Commanding officer ‘lost control’ in Marikana

Salmon Vermaak testified about the William Mpembe’s reaction in the days leading up to the shooting.

Crosses on the koppie in Marikana, where 34 miners were killed in a standoff with police on 16 August 2012. Picture: Christa van der Walt/EWN.

JOHANNESBURG - The commanding officer in Marikana seemed to have "lost control" after two other officers were hacked to death by mineworkers in August 2012, The Farlam Commission of Inquiry heard on Monday.

The hearing was set up by President Jacob Zuma to investigate whether officers were justified in using lethal force on the day 34 striking miners were gunned down at the hands of police.

Lieutenant Colonel Salmon Vermaak testified about the North West deputy police commissioner William Mpembe's reaction in the days leading up to the deadly 16 August 2012 shooting.

He says the senior policeman appeared shocked after realising two men had been hacked to death and ran around shouting "my policemen have been killed."

Vermaak says at this point, Mpembe appeared to have lost control of his members on the scene.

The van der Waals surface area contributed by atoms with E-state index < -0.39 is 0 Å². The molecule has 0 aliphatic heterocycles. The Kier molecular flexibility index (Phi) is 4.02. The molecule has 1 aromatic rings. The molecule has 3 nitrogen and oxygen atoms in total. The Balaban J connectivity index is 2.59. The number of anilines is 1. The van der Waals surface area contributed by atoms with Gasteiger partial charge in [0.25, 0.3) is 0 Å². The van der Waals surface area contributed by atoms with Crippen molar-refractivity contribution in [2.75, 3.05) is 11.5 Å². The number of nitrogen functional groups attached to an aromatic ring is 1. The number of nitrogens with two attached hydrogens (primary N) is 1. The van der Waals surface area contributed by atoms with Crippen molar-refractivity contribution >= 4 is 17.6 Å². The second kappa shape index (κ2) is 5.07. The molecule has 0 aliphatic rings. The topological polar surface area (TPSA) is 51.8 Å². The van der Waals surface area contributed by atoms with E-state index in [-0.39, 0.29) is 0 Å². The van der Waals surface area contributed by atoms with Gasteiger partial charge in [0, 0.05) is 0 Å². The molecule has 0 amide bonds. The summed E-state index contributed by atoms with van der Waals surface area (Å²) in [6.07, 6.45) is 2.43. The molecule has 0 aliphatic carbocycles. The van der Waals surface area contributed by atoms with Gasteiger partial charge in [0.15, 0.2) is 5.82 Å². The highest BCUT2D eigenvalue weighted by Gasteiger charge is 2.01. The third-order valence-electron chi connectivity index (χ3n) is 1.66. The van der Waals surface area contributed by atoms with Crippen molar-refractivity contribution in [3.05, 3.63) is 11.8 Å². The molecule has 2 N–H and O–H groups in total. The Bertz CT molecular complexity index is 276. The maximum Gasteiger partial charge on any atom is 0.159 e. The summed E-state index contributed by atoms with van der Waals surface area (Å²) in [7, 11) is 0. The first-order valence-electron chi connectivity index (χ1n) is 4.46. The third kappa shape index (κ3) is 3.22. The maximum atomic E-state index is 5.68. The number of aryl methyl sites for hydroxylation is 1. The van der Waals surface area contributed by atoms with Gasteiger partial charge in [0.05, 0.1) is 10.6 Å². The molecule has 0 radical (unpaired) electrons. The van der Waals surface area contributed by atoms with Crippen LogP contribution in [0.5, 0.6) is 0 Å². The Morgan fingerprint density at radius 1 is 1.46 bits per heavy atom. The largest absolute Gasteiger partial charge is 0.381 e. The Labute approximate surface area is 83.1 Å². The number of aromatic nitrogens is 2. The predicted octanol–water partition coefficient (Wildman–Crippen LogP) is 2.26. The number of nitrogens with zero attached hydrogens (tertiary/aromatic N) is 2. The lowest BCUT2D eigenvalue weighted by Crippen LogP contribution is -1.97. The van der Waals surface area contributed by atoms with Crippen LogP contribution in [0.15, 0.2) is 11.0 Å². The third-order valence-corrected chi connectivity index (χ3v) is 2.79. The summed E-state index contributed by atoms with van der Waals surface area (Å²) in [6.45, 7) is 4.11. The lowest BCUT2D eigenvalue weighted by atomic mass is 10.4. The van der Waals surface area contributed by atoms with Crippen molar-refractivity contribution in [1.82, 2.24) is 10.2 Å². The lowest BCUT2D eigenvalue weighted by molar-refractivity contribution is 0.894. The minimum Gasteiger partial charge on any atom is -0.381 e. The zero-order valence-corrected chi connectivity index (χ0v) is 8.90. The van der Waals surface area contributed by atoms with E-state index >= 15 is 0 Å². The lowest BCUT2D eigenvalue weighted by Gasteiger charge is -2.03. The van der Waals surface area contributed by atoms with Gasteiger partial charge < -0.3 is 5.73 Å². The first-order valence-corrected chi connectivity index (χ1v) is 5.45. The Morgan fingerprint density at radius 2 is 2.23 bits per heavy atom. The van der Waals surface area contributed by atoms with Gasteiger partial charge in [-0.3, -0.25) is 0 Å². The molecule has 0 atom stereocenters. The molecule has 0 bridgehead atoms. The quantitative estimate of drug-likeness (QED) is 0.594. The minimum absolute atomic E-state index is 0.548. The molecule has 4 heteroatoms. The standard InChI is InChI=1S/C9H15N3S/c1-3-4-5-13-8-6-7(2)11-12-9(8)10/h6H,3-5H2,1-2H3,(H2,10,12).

The deputy provincial chief was later removed from the area.

Vermaak says this took place because officers were angry at him after the death of their two colleagues.

Last week, the police's legal team warned the Farlam Commission of Inquiry that witnesses will be reluctant to testify if the identity of a protester, known only as 'Mr X', is not kept confidential.

'Mr X' was a protester during the Marikana shooting and is likely to implicate his fellow protesters, which could in turn lead to possible criminal prosecution.

The police say the man will give incriminating evidence showing that protesters planned to attack officers in the days leading up to the shooting.

The commission will resume on Tuesday morning.